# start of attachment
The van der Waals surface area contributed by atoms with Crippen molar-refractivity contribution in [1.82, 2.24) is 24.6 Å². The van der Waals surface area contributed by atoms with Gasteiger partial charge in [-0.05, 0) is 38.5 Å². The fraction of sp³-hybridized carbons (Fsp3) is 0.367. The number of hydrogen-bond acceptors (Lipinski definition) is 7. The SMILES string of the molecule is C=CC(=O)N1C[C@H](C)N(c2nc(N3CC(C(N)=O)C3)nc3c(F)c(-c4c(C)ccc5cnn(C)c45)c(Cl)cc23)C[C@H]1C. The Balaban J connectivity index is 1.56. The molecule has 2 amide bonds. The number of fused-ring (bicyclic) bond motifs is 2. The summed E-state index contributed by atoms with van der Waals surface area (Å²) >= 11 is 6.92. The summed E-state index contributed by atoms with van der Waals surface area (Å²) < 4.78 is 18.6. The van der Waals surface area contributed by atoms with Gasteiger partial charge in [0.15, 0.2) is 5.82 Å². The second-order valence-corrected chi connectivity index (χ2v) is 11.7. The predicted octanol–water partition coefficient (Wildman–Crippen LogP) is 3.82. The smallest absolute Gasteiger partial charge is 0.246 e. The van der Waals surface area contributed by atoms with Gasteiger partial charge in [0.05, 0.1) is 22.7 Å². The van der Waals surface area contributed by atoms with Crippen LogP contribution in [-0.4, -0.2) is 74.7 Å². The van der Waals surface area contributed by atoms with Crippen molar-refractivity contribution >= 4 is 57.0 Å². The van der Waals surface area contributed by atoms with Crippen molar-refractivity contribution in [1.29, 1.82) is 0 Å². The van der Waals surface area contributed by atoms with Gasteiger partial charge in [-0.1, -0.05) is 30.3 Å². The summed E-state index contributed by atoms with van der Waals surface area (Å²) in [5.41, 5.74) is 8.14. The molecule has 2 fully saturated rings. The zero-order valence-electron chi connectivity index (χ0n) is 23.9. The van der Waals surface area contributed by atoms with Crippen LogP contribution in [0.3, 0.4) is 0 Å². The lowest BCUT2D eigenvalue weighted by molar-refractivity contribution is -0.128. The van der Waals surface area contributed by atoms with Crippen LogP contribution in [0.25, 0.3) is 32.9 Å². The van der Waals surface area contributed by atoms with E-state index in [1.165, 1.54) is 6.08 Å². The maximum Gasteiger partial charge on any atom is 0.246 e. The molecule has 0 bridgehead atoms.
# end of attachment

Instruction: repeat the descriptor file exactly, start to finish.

The van der Waals surface area contributed by atoms with Crippen molar-refractivity contribution in [1.82, 2.24) is 24.6 Å². The van der Waals surface area contributed by atoms with Gasteiger partial charge in [-0.05, 0) is 38.5 Å². The fraction of sp³-hybridized carbons (Fsp3) is 0.367. The number of hydrogen-bond acceptors (Lipinski definition) is 7. The SMILES string of the molecule is C=CC(=O)N1C[C@H](C)N(c2nc(N3CC(C(N)=O)C3)nc3c(F)c(-c4c(C)ccc5cnn(C)c45)c(Cl)cc23)C[C@H]1C. The Balaban J connectivity index is 1.56. The molecule has 2 amide bonds. The number of fused-ring (bicyclic) bond motifs is 2. The summed E-state index contributed by atoms with van der Waals surface area (Å²) >= 11 is 6.92. The summed E-state index contributed by atoms with van der Waals surface area (Å²) < 4.78 is 18.6. The van der Waals surface area contributed by atoms with Gasteiger partial charge in [0.15, 0.2) is 5.82 Å². The second-order valence-corrected chi connectivity index (χ2v) is 11.7. The predicted octanol–water partition coefficient (Wildman–Crippen LogP) is 3.82. The smallest absolute Gasteiger partial charge is 0.246 e. The van der Waals surface area contributed by atoms with Gasteiger partial charge in [0.05, 0.1) is 22.7 Å². The van der Waals surface area contributed by atoms with Crippen LogP contribution in [-0.4, -0.2) is 74.7 Å². The van der Waals surface area contributed by atoms with Crippen molar-refractivity contribution >= 4 is 57.0 Å². The van der Waals surface area contributed by atoms with Crippen molar-refractivity contribution in [1.29, 1.82) is 0 Å². The van der Waals surface area contributed by atoms with Gasteiger partial charge in [-0.1, -0.05) is 30.3 Å². The summed E-state index contributed by atoms with van der Waals surface area (Å²) in [5.41, 5.74) is 8.14. The molecule has 2 fully saturated rings. The zero-order valence-electron chi connectivity index (χ0n) is 23.9. The van der Waals surface area contributed by atoms with Crippen LogP contribution in [0.3, 0.4) is 0 Å². The lowest BCUT2D eigenvalue weighted by molar-refractivity contribution is -0.128. The van der Waals surface area contributed by atoms with Crippen LogP contribution in [0.25, 0.3) is 32.9 Å². The van der Waals surface area contributed by atoms with E-state index in [1.165, 1.54) is 6.08 Å². The maximum Gasteiger partial charge on any atom is 0.246 e. The molecule has 0 bridgehead atoms.